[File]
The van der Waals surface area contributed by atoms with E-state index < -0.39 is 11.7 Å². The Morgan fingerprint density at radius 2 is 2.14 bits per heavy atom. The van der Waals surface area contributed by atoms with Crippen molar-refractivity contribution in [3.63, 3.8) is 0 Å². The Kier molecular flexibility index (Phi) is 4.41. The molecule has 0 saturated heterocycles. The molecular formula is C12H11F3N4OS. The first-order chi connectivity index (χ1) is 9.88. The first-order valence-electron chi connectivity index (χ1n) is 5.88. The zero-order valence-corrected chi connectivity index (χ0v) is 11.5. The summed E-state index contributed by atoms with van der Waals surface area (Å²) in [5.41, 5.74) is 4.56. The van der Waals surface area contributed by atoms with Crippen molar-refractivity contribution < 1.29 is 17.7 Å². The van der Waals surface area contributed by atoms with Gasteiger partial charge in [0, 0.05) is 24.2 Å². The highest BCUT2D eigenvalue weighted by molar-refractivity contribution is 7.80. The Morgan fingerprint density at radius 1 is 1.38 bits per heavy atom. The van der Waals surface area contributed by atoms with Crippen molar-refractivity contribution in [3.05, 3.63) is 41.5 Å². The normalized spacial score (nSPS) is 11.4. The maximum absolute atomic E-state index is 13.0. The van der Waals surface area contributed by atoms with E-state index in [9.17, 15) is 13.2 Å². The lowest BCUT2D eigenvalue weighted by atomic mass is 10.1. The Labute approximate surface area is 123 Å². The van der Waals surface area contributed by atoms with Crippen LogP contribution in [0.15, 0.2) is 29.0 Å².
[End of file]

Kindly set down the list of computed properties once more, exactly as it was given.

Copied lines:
The van der Waals surface area contributed by atoms with E-state index < -0.39 is 11.7 Å². The Morgan fingerprint density at radius 2 is 2.14 bits per heavy atom. The van der Waals surface area contributed by atoms with Crippen molar-refractivity contribution in [3.63, 3.8) is 0 Å². The Kier molecular flexibility index (Phi) is 4.41. The molecule has 0 saturated heterocycles. The molecular formula is C12H11F3N4OS. The first-order chi connectivity index (χ1) is 9.88. The first-order valence-electron chi connectivity index (χ1n) is 5.88. The zero-order valence-corrected chi connectivity index (χ0v) is 11.5. The summed E-state index contributed by atoms with van der Waals surface area (Å²) in [5.41, 5.74) is 4.56. The van der Waals surface area contributed by atoms with Crippen molar-refractivity contribution < 1.29 is 17.7 Å². The van der Waals surface area contributed by atoms with Gasteiger partial charge in [0, 0.05) is 24.2 Å². The highest BCUT2D eigenvalue weighted by molar-refractivity contribution is 7.80. The Morgan fingerprint density at radius 1 is 1.38 bits per heavy atom. The van der Waals surface area contributed by atoms with Crippen molar-refractivity contribution in [3.05, 3.63) is 41.5 Å². The normalized spacial score (nSPS) is 11.4. The maximum absolute atomic E-state index is 13.0. The van der Waals surface area contributed by atoms with E-state index in [9.17, 15) is 13.2 Å². The lowest BCUT2D eigenvalue weighted by atomic mass is 10.1. The Labute approximate surface area is 123 Å². The van der Waals surface area contributed by atoms with Crippen LogP contribution in [0.15, 0.2) is 29.0 Å².